Posted 4 days ago

sixpenceee:

sixpenceee:

problemedic:

plightofthevalkyries:

sixpenceee:

deucelooselyproductions:

sixpenceee:

The aim of this study was to test the hypothesis that psychiatrists cannot reliably tell the difference between people who are mentally stable and those who are mentally unstable.

In 1970, 8 mentally stable people were granted admission into 12 different hospitals. They all told the same story of how they would hear a voice inside their head, it was unclear but often said “empty”, “hollow” and “thud”. 

Right after they were admitted, the patients stopped showing any signs of abnormality. They took part in activities and talked to faculty and other patients as they would normally. 

None of the psychiatrists ever stopped to say “I think they are getting better” or “they seem absolutely fine now” In fact, nurses and psychiatrists took normal activity such as walking or writing and attempted to represent it as a form of pathological behavior. 

For example, staff would point to patients waiting outside the lunchroom as a form of oral-acquisitive syndrome, when really they were just bored and were anticipating their meal.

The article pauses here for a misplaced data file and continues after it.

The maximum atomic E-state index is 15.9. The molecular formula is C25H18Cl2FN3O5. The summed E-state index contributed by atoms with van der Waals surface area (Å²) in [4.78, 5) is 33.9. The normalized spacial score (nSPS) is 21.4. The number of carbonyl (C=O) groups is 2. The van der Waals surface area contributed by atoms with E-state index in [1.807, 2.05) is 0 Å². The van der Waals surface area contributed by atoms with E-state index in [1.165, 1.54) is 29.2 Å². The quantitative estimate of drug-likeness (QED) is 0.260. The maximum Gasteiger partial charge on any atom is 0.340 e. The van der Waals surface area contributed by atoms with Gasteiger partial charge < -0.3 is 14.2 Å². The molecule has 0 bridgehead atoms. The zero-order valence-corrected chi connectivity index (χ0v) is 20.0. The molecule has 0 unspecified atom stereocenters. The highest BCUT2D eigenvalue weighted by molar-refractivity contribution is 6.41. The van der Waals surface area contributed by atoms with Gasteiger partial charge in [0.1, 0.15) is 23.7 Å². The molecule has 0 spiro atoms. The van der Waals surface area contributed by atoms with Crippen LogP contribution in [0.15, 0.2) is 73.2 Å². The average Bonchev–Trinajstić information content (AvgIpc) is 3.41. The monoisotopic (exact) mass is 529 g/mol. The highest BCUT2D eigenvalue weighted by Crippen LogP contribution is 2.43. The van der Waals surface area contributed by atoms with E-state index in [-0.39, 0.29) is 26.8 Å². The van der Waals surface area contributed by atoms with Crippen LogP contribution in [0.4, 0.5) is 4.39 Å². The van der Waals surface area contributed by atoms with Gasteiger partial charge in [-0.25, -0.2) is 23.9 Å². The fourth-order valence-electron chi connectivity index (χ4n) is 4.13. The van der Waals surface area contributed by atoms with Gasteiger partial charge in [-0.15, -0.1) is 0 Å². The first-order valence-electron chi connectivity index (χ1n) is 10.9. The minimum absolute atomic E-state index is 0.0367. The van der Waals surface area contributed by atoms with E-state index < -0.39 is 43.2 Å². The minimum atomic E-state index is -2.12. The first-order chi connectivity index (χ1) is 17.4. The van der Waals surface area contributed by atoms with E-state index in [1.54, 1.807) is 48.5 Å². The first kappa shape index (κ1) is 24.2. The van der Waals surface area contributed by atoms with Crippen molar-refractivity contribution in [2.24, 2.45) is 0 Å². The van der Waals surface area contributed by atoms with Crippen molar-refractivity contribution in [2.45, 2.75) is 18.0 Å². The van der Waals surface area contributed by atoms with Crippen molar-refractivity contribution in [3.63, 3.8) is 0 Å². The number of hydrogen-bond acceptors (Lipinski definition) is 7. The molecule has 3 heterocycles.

It’s interesting to note that even though staff didn’t recognize that these people were completely fine, patients recognized that they didn’t seem to have any problems.

This study highlights how powerful labels can be.

SOURCE & MORE INFORMATION

EVIL EXPERIMENT

Wow…this also potentially bespeaks how the people who are charged with making these patients better are only trying to create terminology and atmosphere that keep them institutionalized.
That’s pretty disturbing.

To anyone saying “well they said they heard voices obviously the doctors are going to look at them with a weary eye”

You missed the point.

They were supposed to detect the patients getting better and instead of being able to tell that, they took any action that the patients performed and totally distorted it and blew it to epic proportions to make them seem completely and utterly abnormal to a point where the patients were institutionalized for months. 

Also, sixpenceee, you missed the second part to this experiment - equally chilling, in my opinion. One hospital’s administration was angered by Rosenhan’s experiment, and challenged him to send impostor patients - mentally stable people masquerading as mentally unstable people - to their facilities. Their staff would then turn those pseudopatients away. Long story short, Rosenhan OK’d this part of the experiment. 193 people went to that hospital in that experiment period looking for help. They flagged 41 people as impostors and had doubts about another 42.